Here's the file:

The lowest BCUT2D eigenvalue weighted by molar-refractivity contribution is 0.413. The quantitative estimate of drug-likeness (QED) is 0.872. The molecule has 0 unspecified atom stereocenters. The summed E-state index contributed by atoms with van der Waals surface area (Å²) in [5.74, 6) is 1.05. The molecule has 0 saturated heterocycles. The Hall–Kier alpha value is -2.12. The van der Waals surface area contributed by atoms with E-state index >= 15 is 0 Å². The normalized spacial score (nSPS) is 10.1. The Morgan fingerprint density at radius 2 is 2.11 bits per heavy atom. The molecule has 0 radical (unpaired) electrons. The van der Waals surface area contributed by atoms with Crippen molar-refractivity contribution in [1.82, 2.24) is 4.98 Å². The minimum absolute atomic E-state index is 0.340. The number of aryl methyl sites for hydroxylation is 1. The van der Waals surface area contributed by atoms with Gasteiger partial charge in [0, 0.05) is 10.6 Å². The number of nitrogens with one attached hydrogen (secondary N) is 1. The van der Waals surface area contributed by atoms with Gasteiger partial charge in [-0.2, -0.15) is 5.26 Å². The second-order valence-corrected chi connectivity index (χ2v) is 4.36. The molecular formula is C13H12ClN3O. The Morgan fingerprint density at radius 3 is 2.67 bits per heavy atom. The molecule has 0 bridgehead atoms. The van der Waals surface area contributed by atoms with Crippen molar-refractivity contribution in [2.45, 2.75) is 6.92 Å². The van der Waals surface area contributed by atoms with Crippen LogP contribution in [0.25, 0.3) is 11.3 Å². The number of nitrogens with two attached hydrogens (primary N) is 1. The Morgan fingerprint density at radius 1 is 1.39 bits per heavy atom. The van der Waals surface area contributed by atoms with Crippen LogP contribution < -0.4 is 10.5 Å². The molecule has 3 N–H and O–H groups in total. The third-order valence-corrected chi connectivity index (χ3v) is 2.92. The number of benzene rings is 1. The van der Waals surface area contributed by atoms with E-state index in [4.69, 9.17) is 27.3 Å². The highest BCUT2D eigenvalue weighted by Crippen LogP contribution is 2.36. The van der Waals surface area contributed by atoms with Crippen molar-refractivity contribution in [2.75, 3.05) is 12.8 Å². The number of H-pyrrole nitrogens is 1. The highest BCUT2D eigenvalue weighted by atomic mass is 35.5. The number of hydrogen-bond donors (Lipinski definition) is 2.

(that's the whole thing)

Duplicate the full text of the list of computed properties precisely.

The lowest BCUT2D eigenvalue weighted by molar-refractivity contribution is 0.413. The quantitative estimate of drug-likeness (QED) is 0.872. The molecule has 0 unspecified atom stereocenters. The summed E-state index contributed by atoms with van der Waals surface area (Å²) in [5.74, 6) is 1.05. The molecule has 0 saturated heterocycles. The Hall–Kier alpha value is -2.12. The van der Waals surface area contributed by atoms with E-state index >= 15 is 0 Å². The normalized spacial score (nSPS) is 10.1. The Morgan fingerprint density at radius 2 is 2.11 bits per heavy atom. The molecule has 0 radical (unpaired) electrons. The van der Waals surface area contributed by atoms with Crippen molar-refractivity contribution in [1.82, 2.24) is 4.98 Å². The minimum absolute atomic E-state index is 0.340. The number of aryl methyl sites for hydroxylation is 1. The van der Waals surface area contributed by atoms with Gasteiger partial charge in [0, 0.05) is 10.6 Å². The number of nitrogens with one attached hydrogen (secondary N) is 1. The van der Waals surface area contributed by atoms with Gasteiger partial charge in [-0.2, -0.15) is 5.26 Å². The second-order valence-corrected chi connectivity index (χ2v) is 4.36. The molecular formula is C13H12ClN3O. The Morgan fingerprint density at radius 3 is 2.67 bits per heavy atom. The molecule has 0 bridgehead atoms. The van der Waals surface area contributed by atoms with Crippen molar-refractivity contribution in [2.45, 2.75) is 6.92 Å². The van der Waals surface area contributed by atoms with Crippen LogP contribution in [0.25, 0.3) is 11.3 Å². The number of nitrogens with two attached hydrogens (primary N) is 1. The Morgan fingerprint density at radius 1 is 1.39 bits per heavy atom. The van der Waals surface area contributed by atoms with Crippen LogP contribution < -0.4 is 10.5 Å². The molecule has 3 N–H and O–H groups in total. The third-order valence-corrected chi connectivity index (χ3v) is 2.92. The number of benzene rings is 1. The van der Waals surface area contributed by atoms with E-state index in [4.69, 9.17) is 27.3 Å². The highest BCUT2D eigenvalue weighted by Crippen LogP contribution is 2.36. The van der Waals surface area contributed by atoms with Crippen molar-refractivity contribution in [2.75, 3.05) is 12.8 Å². The number of H-pyrrole nitrogens is 1. The highest BCUT2D eigenvalue weighted by atomic mass is 35.5. The number of hydrogen-bond donors (Lipinski definition) is 2.